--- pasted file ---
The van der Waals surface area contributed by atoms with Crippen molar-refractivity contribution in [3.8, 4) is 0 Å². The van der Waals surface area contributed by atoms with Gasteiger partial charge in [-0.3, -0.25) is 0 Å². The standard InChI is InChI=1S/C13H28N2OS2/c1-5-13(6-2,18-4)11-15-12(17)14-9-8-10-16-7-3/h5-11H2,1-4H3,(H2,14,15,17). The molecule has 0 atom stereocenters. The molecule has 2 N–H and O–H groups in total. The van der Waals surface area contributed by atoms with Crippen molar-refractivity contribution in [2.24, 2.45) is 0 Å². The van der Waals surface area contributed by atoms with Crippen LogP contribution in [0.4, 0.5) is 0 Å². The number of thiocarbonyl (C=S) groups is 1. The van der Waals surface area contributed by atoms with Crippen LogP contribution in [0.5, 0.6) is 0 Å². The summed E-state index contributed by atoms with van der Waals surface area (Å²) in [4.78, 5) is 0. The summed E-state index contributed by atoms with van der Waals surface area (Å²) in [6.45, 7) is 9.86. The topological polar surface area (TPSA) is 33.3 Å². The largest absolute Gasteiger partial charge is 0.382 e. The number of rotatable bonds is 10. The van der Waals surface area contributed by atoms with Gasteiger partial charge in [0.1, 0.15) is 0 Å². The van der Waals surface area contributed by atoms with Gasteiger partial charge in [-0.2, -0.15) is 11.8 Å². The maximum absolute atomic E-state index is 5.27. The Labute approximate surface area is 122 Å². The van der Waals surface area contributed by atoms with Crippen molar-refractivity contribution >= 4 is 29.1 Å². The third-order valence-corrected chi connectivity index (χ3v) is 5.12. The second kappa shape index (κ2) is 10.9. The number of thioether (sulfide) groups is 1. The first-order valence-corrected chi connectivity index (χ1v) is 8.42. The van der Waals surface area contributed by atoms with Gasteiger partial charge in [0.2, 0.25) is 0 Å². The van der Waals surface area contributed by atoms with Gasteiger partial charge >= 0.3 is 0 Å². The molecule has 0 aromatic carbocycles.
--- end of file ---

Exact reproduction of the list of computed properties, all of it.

The van der Waals surface area contributed by atoms with Crippen molar-refractivity contribution in [3.8, 4) is 0 Å². The van der Waals surface area contributed by atoms with Gasteiger partial charge in [-0.3, -0.25) is 0 Å². The standard InChI is InChI=1S/C13H28N2OS2/c1-5-13(6-2,18-4)11-15-12(17)14-9-8-10-16-7-3/h5-11H2,1-4H3,(H2,14,15,17). The molecule has 0 atom stereocenters. The molecule has 2 N–H and O–H groups in total. The van der Waals surface area contributed by atoms with Crippen molar-refractivity contribution in [2.24, 2.45) is 0 Å². The van der Waals surface area contributed by atoms with Crippen LogP contribution in [0.4, 0.5) is 0 Å². The number of thiocarbonyl (C=S) groups is 1. The van der Waals surface area contributed by atoms with Crippen LogP contribution in [0.5, 0.6) is 0 Å². The summed E-state index contributed by atoms with van der Waals surface area (Å²) in [4.78, 5) is 0. The summed E-state index contributed by atoms with van der Waals surface area (Å²) in [6.45, 7) is 9.86. The topological polar surface area (TPSA) is 33.3 Å². The largest absolute Gasteiger partial charge is 0.382 e. The number of rotatable bonds is 10. The van der Waals surface area contributed by atoms with Gasteiger partial charge in [0.1, 0.15) is 0 Å². The van der Waals surface area contributed by atoms with Gasteiger partial charge in [-0.2, -0.15) is 11.8 Å². The maximum absolute atomic E-state index is 5.27. The Labute approximate surface area is 122 Å². The van der Waals surface area contributed by atoms with Crippen molar-refractivity contribution >= 4 is 29.1 Å². The third-order valence-corrected chi connectivity index (χ3v) is 5.12. The second kappa shape index (κ2) is 10.9. The number of thioether (sulfide) groups is 1. The first-order valence-corrected chi connectivity index (χ1v) is 8.42. The van der Waals surface area contributed by atoms with Gasteiger partial charge in [0.2, 0.25) is 0 Å². The van der Waals surface area contributed by atoms with Gasteiger partial charge >= 0.3 is 0 Å². The molecule has 0 aromatic carbocycles.